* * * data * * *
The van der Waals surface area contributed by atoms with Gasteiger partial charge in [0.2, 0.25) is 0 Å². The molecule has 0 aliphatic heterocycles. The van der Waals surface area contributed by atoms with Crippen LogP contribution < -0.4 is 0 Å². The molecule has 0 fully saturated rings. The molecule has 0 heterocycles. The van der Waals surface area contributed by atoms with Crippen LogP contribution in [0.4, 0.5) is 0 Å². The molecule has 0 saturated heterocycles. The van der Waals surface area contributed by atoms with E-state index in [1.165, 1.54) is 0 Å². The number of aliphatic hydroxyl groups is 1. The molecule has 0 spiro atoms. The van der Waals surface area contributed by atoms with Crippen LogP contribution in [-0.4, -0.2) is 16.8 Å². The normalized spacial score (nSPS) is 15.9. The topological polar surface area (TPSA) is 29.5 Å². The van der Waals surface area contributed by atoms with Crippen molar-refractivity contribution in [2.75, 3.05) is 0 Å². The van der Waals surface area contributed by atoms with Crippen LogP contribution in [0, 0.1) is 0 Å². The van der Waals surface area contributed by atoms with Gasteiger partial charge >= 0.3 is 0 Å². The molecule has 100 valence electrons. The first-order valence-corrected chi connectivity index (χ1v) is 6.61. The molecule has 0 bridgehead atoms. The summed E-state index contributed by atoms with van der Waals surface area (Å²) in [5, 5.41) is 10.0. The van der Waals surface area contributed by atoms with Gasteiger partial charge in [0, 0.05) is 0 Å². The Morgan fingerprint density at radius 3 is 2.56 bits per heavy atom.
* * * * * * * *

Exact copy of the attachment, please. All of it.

The van der Waals surface area contributed by atoms with Gasteiger partial charge in [0.2, 0.25) is 0 Å². The molecule has 0 aliphatic heterocycles. The van der Waals surface area contributed by atoms with Crippen LogP contribution < -0.4 is 0 Å². The molecule has 0 fully saturated rings. The molecule has 0 heterocycles. The van der Waals surface area contributed by atoms with Crippen LogP contribution in [0.4, 0.5) is 0 Å². The molecule has 0 saturated heterocycles. The van der Waals surface area contributed by atoms with E-state index in [1.165, 1.54) is 0 Å². The number of aliphatic hydroxyl groups is 1. The molecule has 0 spiro atoms. The van der Waals surface area contributed by atoms with Crippen LogP contribution in [-0.4, -0.2) is 16.8 Å². The normalized spacial score (nSPS) is 15.9. The topological polar surface area (TPSA) is 29.5 Å². The van der Waals surface area contributed by atoms with Crippen molar-refractivity contribution in [2.75, 3.05) is 0 Å². The van der Waals surface area contributed by atoms with Crippen LogP contribution in [0, 0.1) is 0 Å². The van der Waals surface area contributed by atoms with Gasteiger partial charge >= 0.3 is 0 Å². The molecule has 100 valence electrons. The first-order valence-corrected chi connectivity index (χ1v) is 6.61. The molecule has 0 bridgehead atoms. The summed E-state index contributed by atoms with van der Waals surface area (Å²) in [5, 5.41) is 10.0. The van der Waals surface area contributed by atoms with Gasteiger partial charge in [0, 0.05) is 0 Å². The Morgan fingerprint density at radius 3 is 2.56 bits per heavy atom.